With all of the media lately focused on the differences in the parties I wonder what’s important to people. Is winning the ultimate goal of candidates? Is picking sides the ultimate goal of voters? Media picks up on the loudest voices, but do they speak for the majority? I don’t think so.
When I vote, I vote for the candidate, not the party. I think that is still true for many voters. We want the candidates who are going to represent our needs the most. Those people who we can relate to on some level and who can relate to us. We want candidates who aren’t going into the office just to fill a seat and rake in tax-payer dollars. We want candidates who understand that we don’t have many dollars to spend these days, and will budget wisely those dollars we do have in order to offer those things we need to be able to afford to live, to raise our families, to have those same opportunities that everyone else has. We are not asking the government guarantee success, wealth, the best house on the block, the best education for our children, or even the ability to not have to work as hard as we can to achieve our goals. We are asking the government to give us an equal chance to succeed in pursuing those things that it offers everyone else. We ask that the wealthy are not given more opportunity than the poor, that opportunity is not contingent on color, sex, religion or sexuality.
When it comes to our candidates there seems to be many looking to get into the most powerful position they can get into. Positions where they can influence decisions that affect millions of people. Yet these same individuals have grown up with wealth and power and have not had to actually work as hard as those millions of people they wish to represent in order to get where they are.
Those of us who have not had political position handed to us by family lines and political favors have to work harder than those who have, and the fight is worth it. Because in the end, if we can get the media to pay attention to a non-golden-child candidate, then the people have a choice between the wealthy who have run our country into a rampant racism, police-fearing, neighbor-fearing place. I’m not suggesting that the world did not have bad police, racists, or bad neighbors before. These things always existed and always will. But we have an opportunity to make it better.
How do we do that? Crime and hatred go up when people are out of work, are angry with alack of opportunity to excel and the thought that they are stuck. By improving innovation and opportunity we can improve the economic status of all people, level out the chances given to all people regardless of their “station” in life. There was a time in American History when a person could be born in a ramshackle shack and die of old age a wealthy person living in a mansion. This is the time period that gave birth to the phrase “American Dream”. A time when Middle Class families hired someone from town to help them around the house once a week or so and where people in town could earn extra money for their families by making dinner or taking in laundry for families in town. A time when new inventions were common and were being developed in America. Every sector or class in America had the opportunity to better their stations in life. I currently live in the house of a man who got rich building wooden wash tubs and shipping them all over the country. He gave parcels of his land to people who worked for him to build their homes on. During our “golden age” only one member of the family had to work to be able to afford their home, their bills, and to still take their family on vacation once a year. Today I am the provider of my family and I never take vacations and I count every penny to make ends meet. I don’t hire someone to cut my lawn or do my laundry. Not that I think I would, but I couldn’t even should I want to. How did this change?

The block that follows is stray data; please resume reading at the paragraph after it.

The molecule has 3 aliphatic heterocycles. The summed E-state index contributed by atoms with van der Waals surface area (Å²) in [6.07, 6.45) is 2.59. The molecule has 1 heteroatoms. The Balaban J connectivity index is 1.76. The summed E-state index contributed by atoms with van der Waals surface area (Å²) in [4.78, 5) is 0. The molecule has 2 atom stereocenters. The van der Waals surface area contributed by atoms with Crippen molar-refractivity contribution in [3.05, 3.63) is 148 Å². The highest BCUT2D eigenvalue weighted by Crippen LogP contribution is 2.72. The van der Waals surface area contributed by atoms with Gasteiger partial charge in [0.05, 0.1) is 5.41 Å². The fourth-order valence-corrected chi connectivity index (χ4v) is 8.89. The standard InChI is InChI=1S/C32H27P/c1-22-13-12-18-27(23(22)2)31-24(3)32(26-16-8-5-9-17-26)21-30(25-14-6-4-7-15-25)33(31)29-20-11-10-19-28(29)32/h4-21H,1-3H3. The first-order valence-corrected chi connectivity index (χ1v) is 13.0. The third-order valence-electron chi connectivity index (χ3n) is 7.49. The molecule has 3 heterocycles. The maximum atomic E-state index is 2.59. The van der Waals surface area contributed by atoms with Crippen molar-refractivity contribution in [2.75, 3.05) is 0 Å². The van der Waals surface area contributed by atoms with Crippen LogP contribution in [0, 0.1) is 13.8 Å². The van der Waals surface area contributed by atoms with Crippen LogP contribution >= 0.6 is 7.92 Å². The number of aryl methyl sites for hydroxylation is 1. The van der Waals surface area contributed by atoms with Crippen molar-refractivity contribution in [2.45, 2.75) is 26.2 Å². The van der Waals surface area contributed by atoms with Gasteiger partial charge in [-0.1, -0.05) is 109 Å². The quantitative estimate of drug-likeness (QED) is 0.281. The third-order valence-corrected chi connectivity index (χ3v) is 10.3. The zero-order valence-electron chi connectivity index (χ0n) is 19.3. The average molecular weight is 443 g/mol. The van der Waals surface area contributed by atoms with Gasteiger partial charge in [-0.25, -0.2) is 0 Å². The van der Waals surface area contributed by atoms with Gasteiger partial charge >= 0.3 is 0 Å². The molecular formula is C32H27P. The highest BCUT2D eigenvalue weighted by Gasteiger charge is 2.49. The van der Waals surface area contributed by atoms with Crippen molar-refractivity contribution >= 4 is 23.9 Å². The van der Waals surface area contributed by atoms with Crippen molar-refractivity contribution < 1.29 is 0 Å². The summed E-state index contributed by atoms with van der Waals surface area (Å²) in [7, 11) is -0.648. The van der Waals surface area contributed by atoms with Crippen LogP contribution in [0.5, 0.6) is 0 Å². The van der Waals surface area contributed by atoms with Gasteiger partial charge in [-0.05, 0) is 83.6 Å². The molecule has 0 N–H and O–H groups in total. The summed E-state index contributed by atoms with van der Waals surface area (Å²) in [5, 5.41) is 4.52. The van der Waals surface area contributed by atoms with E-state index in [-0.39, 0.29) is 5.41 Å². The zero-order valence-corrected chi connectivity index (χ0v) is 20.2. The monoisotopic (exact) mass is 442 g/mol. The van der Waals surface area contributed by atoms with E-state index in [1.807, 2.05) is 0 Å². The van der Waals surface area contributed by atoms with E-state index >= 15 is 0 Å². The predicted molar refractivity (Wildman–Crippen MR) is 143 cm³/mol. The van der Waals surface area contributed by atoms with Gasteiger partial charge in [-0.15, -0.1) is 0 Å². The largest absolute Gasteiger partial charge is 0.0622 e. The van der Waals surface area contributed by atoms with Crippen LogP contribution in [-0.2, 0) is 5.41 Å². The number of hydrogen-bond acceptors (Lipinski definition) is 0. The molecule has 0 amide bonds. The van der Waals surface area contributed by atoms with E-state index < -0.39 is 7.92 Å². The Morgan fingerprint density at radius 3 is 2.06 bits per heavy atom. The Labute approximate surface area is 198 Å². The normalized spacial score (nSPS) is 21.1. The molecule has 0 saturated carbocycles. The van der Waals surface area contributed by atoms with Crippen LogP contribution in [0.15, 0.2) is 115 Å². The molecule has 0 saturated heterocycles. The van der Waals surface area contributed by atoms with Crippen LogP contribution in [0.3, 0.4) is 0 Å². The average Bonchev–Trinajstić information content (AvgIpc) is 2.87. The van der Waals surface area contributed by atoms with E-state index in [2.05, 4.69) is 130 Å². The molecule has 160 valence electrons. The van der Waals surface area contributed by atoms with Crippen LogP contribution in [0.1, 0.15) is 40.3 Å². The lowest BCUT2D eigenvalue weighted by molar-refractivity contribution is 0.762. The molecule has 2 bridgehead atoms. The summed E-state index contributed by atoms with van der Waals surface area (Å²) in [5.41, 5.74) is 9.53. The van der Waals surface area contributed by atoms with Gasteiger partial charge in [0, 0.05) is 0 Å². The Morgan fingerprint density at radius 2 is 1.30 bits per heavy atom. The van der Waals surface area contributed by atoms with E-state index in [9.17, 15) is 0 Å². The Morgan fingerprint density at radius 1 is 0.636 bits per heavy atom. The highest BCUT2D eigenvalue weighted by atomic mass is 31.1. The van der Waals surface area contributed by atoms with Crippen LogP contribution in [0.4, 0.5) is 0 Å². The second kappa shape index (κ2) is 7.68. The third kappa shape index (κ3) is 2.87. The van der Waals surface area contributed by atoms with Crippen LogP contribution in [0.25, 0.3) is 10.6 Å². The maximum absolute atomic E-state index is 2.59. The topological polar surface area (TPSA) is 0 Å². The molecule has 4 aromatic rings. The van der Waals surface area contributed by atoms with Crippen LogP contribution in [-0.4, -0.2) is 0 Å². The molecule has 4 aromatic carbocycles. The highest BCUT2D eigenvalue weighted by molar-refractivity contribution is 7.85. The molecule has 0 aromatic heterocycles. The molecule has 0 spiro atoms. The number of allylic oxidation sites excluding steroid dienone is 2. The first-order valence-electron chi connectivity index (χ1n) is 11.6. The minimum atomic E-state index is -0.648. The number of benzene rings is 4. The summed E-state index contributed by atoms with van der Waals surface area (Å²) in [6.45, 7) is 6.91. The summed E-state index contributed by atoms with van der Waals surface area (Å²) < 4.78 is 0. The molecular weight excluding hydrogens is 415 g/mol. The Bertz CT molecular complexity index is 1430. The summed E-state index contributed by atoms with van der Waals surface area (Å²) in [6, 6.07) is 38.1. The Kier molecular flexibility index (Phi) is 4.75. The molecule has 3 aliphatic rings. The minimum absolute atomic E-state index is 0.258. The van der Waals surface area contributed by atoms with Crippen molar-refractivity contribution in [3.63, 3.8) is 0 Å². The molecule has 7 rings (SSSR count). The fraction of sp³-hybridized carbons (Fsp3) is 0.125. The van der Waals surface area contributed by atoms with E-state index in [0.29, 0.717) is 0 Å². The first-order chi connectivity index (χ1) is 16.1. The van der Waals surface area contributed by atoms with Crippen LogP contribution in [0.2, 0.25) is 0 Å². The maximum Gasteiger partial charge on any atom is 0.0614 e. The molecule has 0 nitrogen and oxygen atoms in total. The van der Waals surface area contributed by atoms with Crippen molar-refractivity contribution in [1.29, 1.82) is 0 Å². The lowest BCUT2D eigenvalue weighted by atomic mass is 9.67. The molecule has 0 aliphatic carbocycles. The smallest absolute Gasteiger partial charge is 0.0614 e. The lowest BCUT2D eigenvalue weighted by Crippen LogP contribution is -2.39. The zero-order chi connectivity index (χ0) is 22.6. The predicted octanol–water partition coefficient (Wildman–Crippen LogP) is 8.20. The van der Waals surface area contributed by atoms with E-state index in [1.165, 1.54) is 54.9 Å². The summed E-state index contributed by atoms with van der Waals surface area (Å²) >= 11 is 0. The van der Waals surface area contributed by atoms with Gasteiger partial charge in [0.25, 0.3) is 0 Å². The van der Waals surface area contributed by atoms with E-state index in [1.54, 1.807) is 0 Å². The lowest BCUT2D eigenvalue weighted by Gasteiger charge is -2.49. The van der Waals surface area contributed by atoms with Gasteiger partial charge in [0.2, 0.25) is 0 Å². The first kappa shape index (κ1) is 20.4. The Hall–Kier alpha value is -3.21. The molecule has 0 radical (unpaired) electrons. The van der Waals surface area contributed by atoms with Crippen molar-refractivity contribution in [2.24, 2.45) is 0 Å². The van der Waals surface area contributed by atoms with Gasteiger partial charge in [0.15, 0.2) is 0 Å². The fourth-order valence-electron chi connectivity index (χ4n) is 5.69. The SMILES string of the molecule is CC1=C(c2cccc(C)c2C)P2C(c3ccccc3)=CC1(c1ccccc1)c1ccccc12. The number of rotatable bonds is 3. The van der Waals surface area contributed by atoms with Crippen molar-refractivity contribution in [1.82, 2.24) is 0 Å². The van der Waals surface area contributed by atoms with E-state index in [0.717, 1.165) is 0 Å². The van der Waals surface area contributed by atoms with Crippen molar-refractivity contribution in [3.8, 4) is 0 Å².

In the 1930’s the government got involved in economics. We started passing regulations that had nothing to do with equal opportunity. The “New Deal” created today’s economic basis in America and tied America’s businesses to the government. As the government interfered more with US business, the opportunities began to dwindle for those people not already high up in the business world – or their families. The government began controlling rents, rationed how much sugar, gasoline and more was in the market. Once the government gets control over something, they tend to not let go of it. By continuing to elect candidates who are part of this ever-continuing trend to control what Americans can do, eat, drink, drive, etc. we allow this to continue.
It is time we begin to look differently at how we elect people into office. Instead of picking by party, we need to send a message to those parties in control that we are done with their influencing what we do and it’s time that they start listening to us and our needs. Perhaps it is time to look outside the big two parties to those who are outside of the political in-fighting and look at the candidates themselves again instead of the parties.
I am running for office because I was taught that the people in my state, in my country, are worth fighting for. I know that I am a person with very limited financial means and no big party to back me in my bid, but I believe that if I do anything in this world with being proud of – it is fighting for my community. I know that not being born into a wealthy family or a family of political leaders keeps my name out of the media, and that I will have to work 200 times as hard as those who have that access. Each day that I fight, each person that I help, each person that sees it is time to think different than they have in the past is one step closer to bringing an end to the down-turn of society.